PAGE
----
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International Record Review - (06/2013)
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Reviewer:  Carl Rosman

All the ingredients are here for something truly special. Jean-Marc Aymes has over the past few years been responsible for many magnificent recordings of early Baroque vocal repertoire — either as harpsichord soloist or as director of Concerto Soave in the company of co-founder Maria Cristina Kiehr. One does not have to be too long in the tooth to recall a time when the seeming inescapables of vibrato, massed voices or both made performances of Gesualdo even in something approximating equal temperament a rarity the last couple of decades have brought more and more singers capable of rendering these tortuous harmonics with ringing purity.

As Aymes’s booklet note reminds us, these works were in any case not composed for equal temperament but for something rather more varied: a disc I reviewed in May 2006, the Raumklang release entitled ‘La Tavola Cromatica’ from The Earle His Viols, revealed (in mostly instrumental garb) how much more these harmonics have to say in the enharmonic temperaments favoured by Gesualdo’s circle, whetting the 1istener’s appetite for singers able and willing to tackle the thorny task of rendering this music vocally in the harmonic vocabulary for which it was conceived. Here Kiehr is joined by a fine cast of madrigalists, not least the bass Daniele Carnovich, a member of La Compagnia dcl Madrigale for its recent (and magnificent) survey on Glossa of Gesualdo’s Sesto Libro di Madrigcili (reviewed in April by Andrew O’Connor). The collection is augmented by instrumental works from Gesualdo’s contemporary Ascanio Maione (many of them for the chromatic harp, on which he was a noted virtuoso), providing a welcome and necessary relief from Gesualdo’s hot-house atmosphere.

The result, although fine listening, proves to be a little less than the sum of its promising parts. It is an unfortunate reality that the timing aimed at by Concerto Soave does not allow for the slightest imprecision in vocal delivery — not all these singers are possessed of Kiehr’s clarity and even the modest amount of vibrato employed is sufficient to blur the tuning. (Is it even possible for voices to achieve the degree of clarity enjoyed by The Earle His Viols on their tribute to enharmonicism? One must surely hope so.) There also seems to be a reluctance to bend the metre to allow these harmonics to speak and as a result some of Gesualdo’s harmonic audacities pass by without having a chance to settle in the car. One can certainly understand this unwillingness to let dramatic considerations override the purity of their delivery. It is hard, though, not to concede that these performances are not as compelling as they might have been with just a little more of a nod towards the demands of rhetoric and a more unanimous sense of narrative, especially as these qualities do appear from time to time — the passage ‘Miserere mei, Deus, et salva me’ in the motet Peccantem me quotidie sees the singers making a more persuasive case for Gesualdo’s harmonic wanderings.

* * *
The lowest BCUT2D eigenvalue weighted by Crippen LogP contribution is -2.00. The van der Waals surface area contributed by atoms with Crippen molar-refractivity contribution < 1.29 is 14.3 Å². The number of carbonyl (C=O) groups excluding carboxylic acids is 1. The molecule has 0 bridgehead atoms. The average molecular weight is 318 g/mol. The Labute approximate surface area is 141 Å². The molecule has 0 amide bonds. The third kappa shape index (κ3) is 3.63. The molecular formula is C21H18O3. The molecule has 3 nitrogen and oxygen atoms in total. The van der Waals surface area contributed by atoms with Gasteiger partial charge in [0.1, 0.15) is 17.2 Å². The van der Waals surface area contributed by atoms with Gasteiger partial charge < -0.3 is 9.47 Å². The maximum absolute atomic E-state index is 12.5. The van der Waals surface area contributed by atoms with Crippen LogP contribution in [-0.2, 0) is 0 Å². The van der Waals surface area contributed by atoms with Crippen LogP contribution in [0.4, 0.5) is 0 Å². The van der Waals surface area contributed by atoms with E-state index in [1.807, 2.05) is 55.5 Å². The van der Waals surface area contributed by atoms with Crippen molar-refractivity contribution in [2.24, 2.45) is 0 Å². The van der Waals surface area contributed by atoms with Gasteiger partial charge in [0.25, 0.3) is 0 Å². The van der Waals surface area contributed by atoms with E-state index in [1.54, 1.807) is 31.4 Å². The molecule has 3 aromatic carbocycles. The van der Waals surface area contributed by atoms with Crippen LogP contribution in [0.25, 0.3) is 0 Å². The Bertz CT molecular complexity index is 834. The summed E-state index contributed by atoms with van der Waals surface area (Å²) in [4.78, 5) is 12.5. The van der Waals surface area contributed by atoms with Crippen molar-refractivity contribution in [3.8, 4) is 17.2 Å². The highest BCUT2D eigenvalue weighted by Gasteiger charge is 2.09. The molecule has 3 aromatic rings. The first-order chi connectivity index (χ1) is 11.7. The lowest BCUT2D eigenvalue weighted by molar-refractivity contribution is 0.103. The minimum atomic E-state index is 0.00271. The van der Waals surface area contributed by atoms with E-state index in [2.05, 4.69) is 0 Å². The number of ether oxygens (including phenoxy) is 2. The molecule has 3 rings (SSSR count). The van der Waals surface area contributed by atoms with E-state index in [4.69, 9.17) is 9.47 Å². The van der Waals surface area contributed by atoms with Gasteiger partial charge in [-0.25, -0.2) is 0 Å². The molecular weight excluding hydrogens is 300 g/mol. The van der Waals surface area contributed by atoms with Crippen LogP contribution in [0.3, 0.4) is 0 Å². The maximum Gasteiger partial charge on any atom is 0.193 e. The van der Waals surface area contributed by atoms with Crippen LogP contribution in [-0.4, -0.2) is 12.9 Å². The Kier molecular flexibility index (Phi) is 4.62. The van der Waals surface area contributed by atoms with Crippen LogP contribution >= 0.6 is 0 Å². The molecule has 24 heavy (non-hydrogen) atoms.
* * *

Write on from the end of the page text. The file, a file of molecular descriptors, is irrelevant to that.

Whihe Mara Gaiassi’s triple harp is in principle aptly suited for playing these ‘enharmonic’ harmonics, it is sometimes so resonant that the harmonic outlines become blurred — whether the close recording is to blame or whether a little judicious damping might have improved the result is hard to say. The pick of her solos is surely the opener for the second disc, Mayone’s Toccata Quinta  - designated for the ‘cimbalo cromatico’ and not only virtuosic but extremely effective in Galassi’s hands. The Sixth Book of Madrigals (above all the notorious Moro, lasso al mio duolo) make for a revealing comparison between the Concerto Soave disc and the new Glossa recording with La Compagnia del Madrigale sharing two singers, the tenor Raffaele Giordani and the aforementioned Carnovich. The Glossa disc features a much more unified vocal ensemble, both dramatically and timbrally, the latter aided by a more realistic distance in the recorded perspective. It may not quite bring out the finer points of enharmonic tuning but it must be admitted that despite the best of intentions neither does the Concerto Soave recording. The instruments are no match in dynamic here for the voices and reach the listening ear more as background (or even distraction) than support, sometimes with slight but intonational disagreements. (Is it possible that the singers have not fully embraced the presence of their instrumentalist colleagues? The opening of Moro, lasso suggests as much, the voices phrasing much as they might have in an a cappella rendition.)

While there is much to enjoy here, it is less than one might fairly have expected from these artists in this repertoire — we have hopefully not heard the last of what this line of approach has to offer.
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